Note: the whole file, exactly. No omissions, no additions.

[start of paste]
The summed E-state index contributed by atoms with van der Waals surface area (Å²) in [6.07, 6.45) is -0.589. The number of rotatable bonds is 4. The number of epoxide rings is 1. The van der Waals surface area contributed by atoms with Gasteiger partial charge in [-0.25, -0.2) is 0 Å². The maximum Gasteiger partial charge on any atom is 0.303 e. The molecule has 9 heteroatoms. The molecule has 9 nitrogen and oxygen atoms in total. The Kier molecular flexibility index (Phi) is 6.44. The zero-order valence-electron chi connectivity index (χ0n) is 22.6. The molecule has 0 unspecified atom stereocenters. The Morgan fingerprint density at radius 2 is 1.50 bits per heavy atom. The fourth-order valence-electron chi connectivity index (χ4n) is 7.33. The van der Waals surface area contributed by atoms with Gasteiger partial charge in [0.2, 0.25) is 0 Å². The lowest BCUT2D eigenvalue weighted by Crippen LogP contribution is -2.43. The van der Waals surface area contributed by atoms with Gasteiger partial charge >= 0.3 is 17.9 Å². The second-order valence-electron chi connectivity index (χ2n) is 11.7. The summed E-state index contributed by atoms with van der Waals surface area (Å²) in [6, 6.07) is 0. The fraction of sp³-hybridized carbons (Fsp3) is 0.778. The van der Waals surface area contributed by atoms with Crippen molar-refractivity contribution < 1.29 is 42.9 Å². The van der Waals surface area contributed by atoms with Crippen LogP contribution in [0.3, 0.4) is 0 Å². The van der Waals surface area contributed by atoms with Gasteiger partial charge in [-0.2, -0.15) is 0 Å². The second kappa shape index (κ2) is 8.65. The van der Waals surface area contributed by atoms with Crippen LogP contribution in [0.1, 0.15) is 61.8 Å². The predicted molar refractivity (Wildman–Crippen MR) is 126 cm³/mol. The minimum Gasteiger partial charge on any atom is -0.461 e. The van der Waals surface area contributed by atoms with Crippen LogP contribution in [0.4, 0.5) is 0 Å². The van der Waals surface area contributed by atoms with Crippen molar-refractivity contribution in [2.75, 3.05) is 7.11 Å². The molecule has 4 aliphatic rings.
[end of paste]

The summed E-state index contributed by atoms with van der Waals surface area (Å²) in [6.07, 6.45) is -0.589. The number of rotatable bonds is 4. The number of epoxide rings is 1. The van der Waals surface area contributed by atoms with Gasteiger partial charge in [-0.25, -0.2) is 0 Å². The maximum Gasteiger partial charge on any atom is 0.303 e. The molecule has 9 heteroatoms. The molecule has 9 nitrogen and oxygen atoms in total. The Kier molecular flexibility index (Phi) is 6.44. The zero-order valence-electron chi connectivity index (χ0n) is 22.6. The molecule has 0 unspecified atom stereocenters. The Morgan fingerprint density at radius 2 is 1.50 bits per heavy atom. The fourth-order valence-electron chi connectivity index (χ4n) is 7.33. The van der Waals surface area contributed by atoms with Gasteiger partial charge in [0.2, 0.25) is 0 Å². The lowest BCUT2D eigenvalue weighted by Crippen LogP contribution is -2.43. The van der Waals surface area contributed by atoms with Gasteiger partial charge >= 0.3 is 17.9 Å². The second-order valence-electron chi connectivity index (χ2n) is 11.7. The summed E-state index contributed by atoms with van der Waals surface area (Å²) in [6, 6.07) is 0. The fraction of sp³-hybridized carbons (Fsp3) is 0.778. The van der Waals surface area contributed by atoms with Crippen molar-refractivity contribution < 1.29 is 42.9 Å². The van der Waals surface area contributed by atoms with Crippen LogP contribution in [0.3, 0.4) is 0 Å². The van der Waals surface area contributed by atoms with Gasteiger partial charge in [-0.2, -0.15) is 0 Å². The second kappa shape index (κ2) is 8.65. The van der Waals surface area contributed by atoms with Crippen LogP contribution in [0.1, 0.15) is 61.8 Å². The predicted molar refractivity (Wildman–Crippen MR) is 126 cm³/mol. The minimum Gasteiger partial charge on any atom is -0.461 e. The van der Waals surface area contributed by atoms with Crippen LogP contribution in [0.4, 0.5) is 0 Å². The van der Waals surface area contributed by atoms with Crippen molar-refractivity contribution in [2.75, 3.05) is 7.11 Å². The molecule has 4 aliphatic rings.